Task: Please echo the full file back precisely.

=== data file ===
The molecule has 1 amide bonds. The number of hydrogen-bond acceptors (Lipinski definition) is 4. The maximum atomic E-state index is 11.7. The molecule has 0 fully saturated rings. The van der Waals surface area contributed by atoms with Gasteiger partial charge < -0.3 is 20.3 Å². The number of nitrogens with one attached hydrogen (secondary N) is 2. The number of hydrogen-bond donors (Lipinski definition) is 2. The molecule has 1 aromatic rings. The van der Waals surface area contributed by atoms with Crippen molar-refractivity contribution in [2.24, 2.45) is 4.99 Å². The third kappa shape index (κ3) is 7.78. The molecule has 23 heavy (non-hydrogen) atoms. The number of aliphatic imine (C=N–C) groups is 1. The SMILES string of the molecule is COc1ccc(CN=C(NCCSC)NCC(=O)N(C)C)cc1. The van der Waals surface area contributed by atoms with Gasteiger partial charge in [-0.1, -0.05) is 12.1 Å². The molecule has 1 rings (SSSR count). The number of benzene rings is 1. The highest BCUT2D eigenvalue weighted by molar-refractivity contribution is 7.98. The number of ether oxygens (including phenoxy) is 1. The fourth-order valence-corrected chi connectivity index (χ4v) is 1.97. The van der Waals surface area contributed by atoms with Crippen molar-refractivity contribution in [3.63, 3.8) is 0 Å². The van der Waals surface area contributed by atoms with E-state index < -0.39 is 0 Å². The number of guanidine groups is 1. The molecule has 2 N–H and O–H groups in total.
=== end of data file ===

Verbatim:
The molecule has 1 amide bonds. The number of hydrogen-bond acceptors (Lipinski definition) is 4. The maximum atomic E-state index is 11.7. The molecule has 0 fully saturated rings. The van der Waals surface area contributed by atoms with Gasteiger partial charge < -0.3 is 20.3 Å². The number of nitrogens with one attached hydrogen (secondary N) is 2. The number of hydrogen-bond donors (Lipinski definition) is 2. The molecule has 1 aromatic rings. The van der Waals surface area contributed by atoms with Crippen molar-refractivity contribution in [2.24, 2.45) is 4.99 Å². The third kappa shape index (κ3) is 7.78. The molecule has 23 heavy (non-hydrogen) atoms. The number of aliphatic imine (C=N–C) groups is 1. The SMILES string of the molecule is COc1ccc(CN=C(NCCSC)NCC(=O)N(C)C)cc1. The van der Waals surface area contributed by atoms with Gasteiger partial charge in [-0.1, -0.05) is 12.1 Å². The molecule has 1 rings (SSSR count). The number of benzene rings is 1. The highest BCUT2D eigenvalue weighted by molar-refractivity contribution is 7.98. The number of ether oxygens (including phenoxy) is 1. The fourth-order valence-corrected chi connectivity index (χ4v) is 1.97. The van der Waals surface area contributed by atoms with Crippen molar-refractivity contribution in [3.63, 3.8) is 0 Å². The van der Waals surface area contributed by atoms with E-state index < -0.39 is 0 Å². The number of guanidine groups is 1. The molecule has 2 N–H and O–H groups in total.